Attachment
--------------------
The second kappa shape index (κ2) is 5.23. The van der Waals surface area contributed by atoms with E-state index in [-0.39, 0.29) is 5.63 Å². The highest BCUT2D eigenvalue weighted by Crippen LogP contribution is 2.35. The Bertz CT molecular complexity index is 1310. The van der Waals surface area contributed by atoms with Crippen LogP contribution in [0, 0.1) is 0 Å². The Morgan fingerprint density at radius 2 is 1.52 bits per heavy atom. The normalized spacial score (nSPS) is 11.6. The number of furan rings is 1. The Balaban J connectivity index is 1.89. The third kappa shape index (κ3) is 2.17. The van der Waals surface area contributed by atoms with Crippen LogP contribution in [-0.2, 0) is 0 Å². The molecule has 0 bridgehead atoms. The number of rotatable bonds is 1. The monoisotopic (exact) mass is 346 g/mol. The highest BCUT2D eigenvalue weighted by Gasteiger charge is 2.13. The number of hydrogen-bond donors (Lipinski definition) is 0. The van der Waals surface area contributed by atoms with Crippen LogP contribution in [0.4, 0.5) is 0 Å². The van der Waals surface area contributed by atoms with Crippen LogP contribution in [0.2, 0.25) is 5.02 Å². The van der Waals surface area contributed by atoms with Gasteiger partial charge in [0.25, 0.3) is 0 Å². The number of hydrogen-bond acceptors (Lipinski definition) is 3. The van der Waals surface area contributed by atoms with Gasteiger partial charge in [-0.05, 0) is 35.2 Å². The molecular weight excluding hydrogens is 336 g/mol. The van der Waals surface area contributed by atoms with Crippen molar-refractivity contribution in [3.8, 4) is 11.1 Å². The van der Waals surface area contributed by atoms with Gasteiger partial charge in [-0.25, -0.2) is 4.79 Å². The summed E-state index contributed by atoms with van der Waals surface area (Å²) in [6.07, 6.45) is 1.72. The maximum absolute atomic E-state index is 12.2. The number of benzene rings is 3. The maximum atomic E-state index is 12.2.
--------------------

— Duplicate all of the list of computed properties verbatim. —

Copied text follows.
The second kappa shape index (κ2) is 5.23. The van der Waals surface area contributed by atoms with E-state index in [-0.39, 0.29) is 5.63 Å². The highest BCUT2D eigenvalue weighted by Crippen LogP contribution is 2.35. The Bertz CT molecular complexity index is 1310. The van der Waals surface area contributed by atoms with Crippen LogP contribution in [0, 0.1) is 0 Å². The Morgan fingerprint density at radius 2 is 1.52 bits per heavy atom. The normalized spacial score (nSPS) is 11.6. The number of furan rings is 1. The Balaban J connectivity index is 1.89. The third kappa shape index (κ3) is 2.17. The van der Waals surface area contributed by atoms with Crippen LogP contribution in [-0.2, 0) is 0 Å². The molecule has 0 bridgehead atoms. The number of rotatable bonds is 1. The monoisotopic (exact) mass is 346 g/mol. The highest BCUT2D eigenvalue weighted by Gasteiger charge is 2.13. The number of hydrogen-bond donors (Lipinski definition) is 0. The van der Waals surface area contributed by atoms with Crippen LogP contribution in [0.4, 0.5) is 0 Å². The van der Waals surface area contributed by atoms with Crippen LogP contribution in [0.2, 0.25) is 5.02 Å². The van der Waals surface area contributed by atoms with Gasteiger partial charge in [0.25, 0.3) is 0 Å². The number of hydrogen-bond acceptors (Lipinski definition) is 3. The van der Waals surface area contributed by atoms with Gasteiger partial charge in [-0.05, 0) is 35.2 Å². The molecular weight excluding hydrogens is 336 g/mol. The van der Waals surface area contributed by atoms with Crippen molar-refractivity contribution in [3.8, 4) is 11.1 Å². The van der Waals surface area contributed by atoms with Gasteiger partial charge in [-0.25, -0.2) is 4.79 Å². The summed E-state index contributed by atoms with van der Waals surface area (Å²) in [6.07, 6.45) is 1.72. The maximum absolute atomic E-state index is 12.2. The number of benzene rings is 3. The maximum atomic E-state index is 12.2.